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Vaccines

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Topic updated on 03/16/17 9:33am

 

 

Introduction
  • Live, attenuated vaccines
    • induce both humoral and cell-mediated immunity
      • no booster needed
    • are relatively unstable
      • can rarely revert to virulent strains
      • dangerous to give to immunocompromised patients
  • Killed vaccines
    • induce only humoral immunity
    • are more stable
  • Recombinant vaccines
    • a harmless virus is engineered to produce an antigenic protein of the target virus
  • Toxoid vaccines
    • chemically modified toxins
  • Subunit vaccines
    • presents only the viral antigen to the host
    • made of capsular polysaccharides
    • used for many encapsulated bacteria ("SHiN")
    • promotes T-cell recognition and class switching
      • if T-cells were not stimulated, only IgM antibody would be produced
  • Routinely given in pregnancy
    • diphtheria
    • tetanus
    • influenza
    • hepatitis B
  • Live vaccines stimulate mucosal IgA production more strongly than killed vaccines 
Diseases
  • Live, attenuated vaccines
    • MMR
      • measles, mumps, and rubella
      • the only live, attenuated vaccine that can be given to HIV+ patients
    • Sabin polio
      • given orally
    • chicken pox (VZV)
    • smallpox
    • yellow fever
    • typhoid (oral)
    • rotavirus
    • Franciscella tularensis
    • influenza nasal spay
  • Killed (inactivated) vaccines
    • rabies
    • influenza injection
    • Salk polio
      • given as an injection
      • now the primary form of polio vaccination in U.S.
      • salK = Killed
    • HAV
    • Vibrio cholerae
    • Japanese encephalitis
  • Recombinant vaccines
    • HBV
      • HBsAg antigen
    • HPV
      • types 6, 11, 16, and 18
    • Borrelia burgdorferi
      • recombinant outer surface protein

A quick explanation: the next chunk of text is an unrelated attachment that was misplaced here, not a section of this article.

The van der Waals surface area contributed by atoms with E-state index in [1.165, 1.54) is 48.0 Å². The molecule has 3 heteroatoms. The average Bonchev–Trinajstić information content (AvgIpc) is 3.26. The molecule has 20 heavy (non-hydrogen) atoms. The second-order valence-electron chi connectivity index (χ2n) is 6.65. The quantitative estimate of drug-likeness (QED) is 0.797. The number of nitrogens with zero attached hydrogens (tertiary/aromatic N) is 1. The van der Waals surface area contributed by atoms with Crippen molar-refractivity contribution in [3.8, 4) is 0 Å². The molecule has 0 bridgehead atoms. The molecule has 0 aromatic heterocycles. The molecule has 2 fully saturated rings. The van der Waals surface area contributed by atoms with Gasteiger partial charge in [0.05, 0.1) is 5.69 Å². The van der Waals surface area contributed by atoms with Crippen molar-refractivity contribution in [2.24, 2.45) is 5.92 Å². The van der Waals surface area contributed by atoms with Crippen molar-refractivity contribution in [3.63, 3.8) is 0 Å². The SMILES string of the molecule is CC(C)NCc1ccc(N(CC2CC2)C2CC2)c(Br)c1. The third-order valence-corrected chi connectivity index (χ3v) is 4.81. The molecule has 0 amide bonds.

• Toxoid vaccines
    • tetanus
    • diphtheria
    • pertussis
  • Subunit vaccines
    • H. influenza
      • capsular polysaccharide conjugated to diphtheria toxoid
    • N. meningitidis
    • Pneumococcal
      • adult version is NOT conjugated and does NOT stimulate a helper T cell response
      • the infant version IS conjugated and stimulates a helper T cell response
    • typhoid (injected)
  • Live, pathogenic vaccine
    • adenovirus
      • given in enteric-coated capsules


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Qbank (1 Questions)

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(M1.MC.74) Two patients are vaccinated for poliomyelitis. Patient A receives the Sabin oral vaccine, and Patient B receives the Salk intramuscular vaccine. Six weeks after their initial vaccinations, which of the following would be the greatest difference regarding these two patients? Topic Review Topic

1. Patient A has a higher level of duodenal IgA antibodies
2. Patient B has a higher level of duodenal IgA antibodies
3. Patient A has a lower level of serum IgA antibodies
4. Patient B has a lower level of serum IgM antibodies
5. Patient A has a higher level of serum IgG antibodies

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